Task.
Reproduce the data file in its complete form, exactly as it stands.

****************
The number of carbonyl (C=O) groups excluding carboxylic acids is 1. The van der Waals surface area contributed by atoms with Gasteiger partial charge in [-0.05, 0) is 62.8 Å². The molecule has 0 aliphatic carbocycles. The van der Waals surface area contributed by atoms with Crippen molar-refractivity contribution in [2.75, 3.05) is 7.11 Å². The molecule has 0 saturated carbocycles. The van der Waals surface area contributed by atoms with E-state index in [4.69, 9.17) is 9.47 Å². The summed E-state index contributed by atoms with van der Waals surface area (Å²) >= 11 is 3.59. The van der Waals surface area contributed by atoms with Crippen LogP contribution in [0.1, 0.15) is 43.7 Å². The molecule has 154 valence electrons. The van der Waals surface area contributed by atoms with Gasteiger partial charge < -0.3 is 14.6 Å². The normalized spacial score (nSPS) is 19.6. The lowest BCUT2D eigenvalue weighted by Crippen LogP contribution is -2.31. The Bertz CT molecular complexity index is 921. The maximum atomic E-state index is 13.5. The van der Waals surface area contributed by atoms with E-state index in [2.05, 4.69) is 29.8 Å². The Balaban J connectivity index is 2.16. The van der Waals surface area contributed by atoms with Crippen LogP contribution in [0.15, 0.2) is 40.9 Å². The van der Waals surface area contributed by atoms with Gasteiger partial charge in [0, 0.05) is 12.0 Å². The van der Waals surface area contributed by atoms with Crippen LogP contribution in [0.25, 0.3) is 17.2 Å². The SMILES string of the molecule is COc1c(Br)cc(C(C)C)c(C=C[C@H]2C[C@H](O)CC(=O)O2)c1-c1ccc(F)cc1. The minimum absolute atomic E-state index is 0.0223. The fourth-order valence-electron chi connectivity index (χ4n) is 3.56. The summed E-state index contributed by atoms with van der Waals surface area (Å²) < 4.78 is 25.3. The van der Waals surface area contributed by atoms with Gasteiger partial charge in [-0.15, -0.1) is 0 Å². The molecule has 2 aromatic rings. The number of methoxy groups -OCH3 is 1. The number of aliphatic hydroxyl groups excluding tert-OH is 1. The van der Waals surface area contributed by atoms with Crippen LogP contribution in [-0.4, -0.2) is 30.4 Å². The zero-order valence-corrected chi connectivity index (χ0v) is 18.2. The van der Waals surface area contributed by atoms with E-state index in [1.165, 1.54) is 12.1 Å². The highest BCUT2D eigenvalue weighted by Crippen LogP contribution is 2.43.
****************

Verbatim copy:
The number of carbonyl (C=O) groups excluding carboxylic acids is 1. The van der Waals surface area contributed by atoms with Gasteiger partial charge in [-0.05, 0) is 62.8 Å². The molecule has 0 aliphatic carbocycles. The van der Waals surface area contributed by atoms with Crippen molar-refractivity contribution in [2.75, 3.05) is 7.11 Å². The molecule has 0 saturated carbocycles. The van der Waals surface area contributed by atoms with E-state index in [4.69, 9.17) is 9.47 Å². The summed E-state index contributed by atoms with van der Waals surface area (Å²) >= 11 is 3.59. The van der Waals surface area contributed by atoms with Crippen LogP contribution in [0.1, 0.15) is 43.7 Å². The molecule has 154 valence electrons. The van der Waals surface area contributed by atoms with Gasteiger partial charge < -0.3 is 14.6 Å². The normalized spacial score (nSPS) is 19.6. The lowest BCUT2D eigenvalue weighted by Crippen LogP contribution is -2.31. The Bertz CT molecular complexity index is 921. The maximum atomic E-state index is 13.5. The van der Waals surface area contributed by atoms with E-state index in [2.05, 4.69) is 29.8 Å². The Balaban J connectivity index is 2.16. The van der Waals surface area contributed by atoms with Crippen LogP contribution in [0.15, 0.2) is 40.9 Å². The van der Waals surface area contributed by atoms with Gasteiger partial charge in [0, 0.05) is 12.0 Å². The van der Waals surface area contributed by atoms with Crippen LogP contribution in [0.25, 0.3) is 17.2 Å². The SMILES string of the molecule is COc1c(Br)cc(C(C)C)c(C=C[C@H]2C[C@H](O)CC(=O)O2)c1-c1ccc(F)cc1. The minimum absolute atomic E-state index is 0.0223. The fourth-order valence-electron chi connectivity index (χ4n) is 3.56. The summed E-state index contributed by atoms with van der Waals surface area (Å²) < 4.78 is 25.3. The van der Waals surface area contributed by atoms with Gasteiger partial charge in [-0.15, -0.1) is 0 Å². The molecule has 2 aromatic rings. The number of methoxy groups -OCH3 is 1. The number of aliphatic hydroxyl groups excluding tert-OH is 1. The van der Waals surface area contributed by atoms with Crippen LogP contribution in [-0.4, -0.2) is 30.4 Å². The zero-order valence-corrected chi connectivity index (χ0v) is 18.2. The van der Waals surface area contributed by atoms with E-state index in [1.165, 1.54) is 12.1 Å². The highest BCUT2D eigenvalue weighted by Crippen LogP contribution is 2.43.